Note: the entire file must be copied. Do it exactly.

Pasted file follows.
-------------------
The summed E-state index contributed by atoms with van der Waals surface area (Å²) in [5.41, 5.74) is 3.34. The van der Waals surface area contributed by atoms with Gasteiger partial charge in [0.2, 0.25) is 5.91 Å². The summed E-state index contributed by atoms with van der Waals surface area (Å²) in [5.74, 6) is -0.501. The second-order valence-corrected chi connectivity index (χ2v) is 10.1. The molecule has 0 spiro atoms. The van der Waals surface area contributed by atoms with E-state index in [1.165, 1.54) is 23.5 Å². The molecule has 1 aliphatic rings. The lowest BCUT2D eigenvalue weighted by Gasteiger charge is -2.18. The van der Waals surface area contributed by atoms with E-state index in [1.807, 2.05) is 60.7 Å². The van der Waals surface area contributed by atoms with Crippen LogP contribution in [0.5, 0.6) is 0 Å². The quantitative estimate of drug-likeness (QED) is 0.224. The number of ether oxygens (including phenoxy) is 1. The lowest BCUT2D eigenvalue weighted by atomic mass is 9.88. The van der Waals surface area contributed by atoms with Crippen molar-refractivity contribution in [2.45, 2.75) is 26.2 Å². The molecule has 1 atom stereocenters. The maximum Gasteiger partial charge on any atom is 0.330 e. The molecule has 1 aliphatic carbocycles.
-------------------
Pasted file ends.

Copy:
The summed E-state index contributed by atoms with van der Waals surface area (Å²) in [5.41, 5.74) is 3.34. The van der Waals surface area contributed by atoms with Gasteiger partial charge in [0.2, 0.25) is 5.91 Å². The summed E-state index contributed by atoms with van der Waals surface area (Å²) in [5.74, 6) is -0.501. The second-order valence-corrected chi connectivity index (χ2v) is 10.1. The molecule has 0 spiro atoms. The van der Waals surface area contributed by atoms with E-state index in [1.165, 1.54) is 23.5 Å². The molecule has 1 aliphatic rings. The lowest BCUT2D eigenvalue weighted by Gasteiger charge is -2.18. The van der Waals surface area contributed by atoms with E-state index in [1.807, 2.05) is 60.7 Å². The van der Waals surface area contributed by atoms with Crippen LogP contribution in [0.5, 0.6) is 0 Å². The quantitative estimate of drug-likeness (QED) is 0.224. The number of ether oxygens (including phenoxy) is 1. The lowest BCUT2D eigenvalue weighted by atomic mass is 9.88. The van der Waals surface area contributed by atoms with Crippen molar-refractivity contribution in [2.45, 2.75) is 26.2 Å². The molecule has 1 atom stereocenters. The maximum Gasteiger partial charge on any atom is 0.330 e. The molecule has 1 aliphatic carbocycles.